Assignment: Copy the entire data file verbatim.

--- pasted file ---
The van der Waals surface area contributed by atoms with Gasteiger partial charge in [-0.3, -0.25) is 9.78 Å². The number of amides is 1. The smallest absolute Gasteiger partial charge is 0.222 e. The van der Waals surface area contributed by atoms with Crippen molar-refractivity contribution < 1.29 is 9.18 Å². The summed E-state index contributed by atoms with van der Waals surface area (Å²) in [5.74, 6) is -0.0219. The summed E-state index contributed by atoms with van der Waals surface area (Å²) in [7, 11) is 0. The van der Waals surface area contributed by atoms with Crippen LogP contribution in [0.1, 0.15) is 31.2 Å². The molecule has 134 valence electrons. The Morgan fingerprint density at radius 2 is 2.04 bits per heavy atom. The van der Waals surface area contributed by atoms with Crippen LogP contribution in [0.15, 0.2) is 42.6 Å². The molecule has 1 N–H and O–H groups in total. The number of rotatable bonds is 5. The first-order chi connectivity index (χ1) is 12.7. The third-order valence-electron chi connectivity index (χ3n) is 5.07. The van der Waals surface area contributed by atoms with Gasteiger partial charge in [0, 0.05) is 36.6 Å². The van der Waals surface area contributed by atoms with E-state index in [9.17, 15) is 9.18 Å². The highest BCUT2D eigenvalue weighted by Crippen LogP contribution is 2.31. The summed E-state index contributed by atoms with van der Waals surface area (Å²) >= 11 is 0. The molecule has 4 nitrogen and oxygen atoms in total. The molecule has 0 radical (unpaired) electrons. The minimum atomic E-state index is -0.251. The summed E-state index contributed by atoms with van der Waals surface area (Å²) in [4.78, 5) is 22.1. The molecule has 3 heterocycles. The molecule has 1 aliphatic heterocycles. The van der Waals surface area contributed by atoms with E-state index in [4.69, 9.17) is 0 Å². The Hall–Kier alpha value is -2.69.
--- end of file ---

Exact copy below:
The van der Waals surface area contributed by atoms with Gasteiger partial charge in [-0.3, -0.25) is 9.78 Å². The number of amides is 1. The smallest absolute Gasteiger partial charge is 0.222 e. The van der Waals surface area contributed by atoms with Crippen molar-refractivity contribution < 1.29 is 9.18 Å². The summed E-state index contributed by atoms with van der Waals surface area (Å²) in [5.74, 6) is -0.0219. The summed E-state index contributed by atoms with van der Waals surface area (Å²) in [7, 11) is 0. The van der Waals surface area contributed by atoms with Crippen LogP contribution in [0.1, 0.15) is 31.2 Å². The molecule has 134 valence electrons. The Morgan fingerprint density at radius 2 is 2.04 bits per heavy atom. The van der Waals surface area contributed by atoms with Crippen LogP contribution in [0.15, 0.2) is 42.6 Å². The molecule has 1 N–H and O–H groups in total. The number of rotatable bonds is 5. The first-order chi connectivity index (χ1) is 12.7. The third-order valence-electron chi connectivity index (χ3n) is 5.07. The van der Waals surface area contributed by atoms with Gasteiger partial charge in [0, 0.05) is 36.6 Å². The van der Waals surface area contributed by atoms with E-state index in [9.17, 15) is 9.18 Å². The highest BCUT2D eigenvalue weighted by Crippen LogP contribution is 2.31. The summed E-state index contributed by atoms with van der Waals surface area (Å²) >= 11 is 0. The molecule has 4 nitrogen and oxygen atoms in total. The molecule has 0 radical (unpaired) electrons. The minimum atomic E-state index is -0.251. The summed E-state index contributed by atoms with van der Waals surface area (Å²) in [4.78, 5) is 22.1. The molecule has 3 heterocycles. The molecule has 1 aliphatic heterocycles. The van der Waals surface area contributed by atoms with E-state index in [4.69, 9.17) is 0 Å². The Hall–Kier alpha value is -2.69.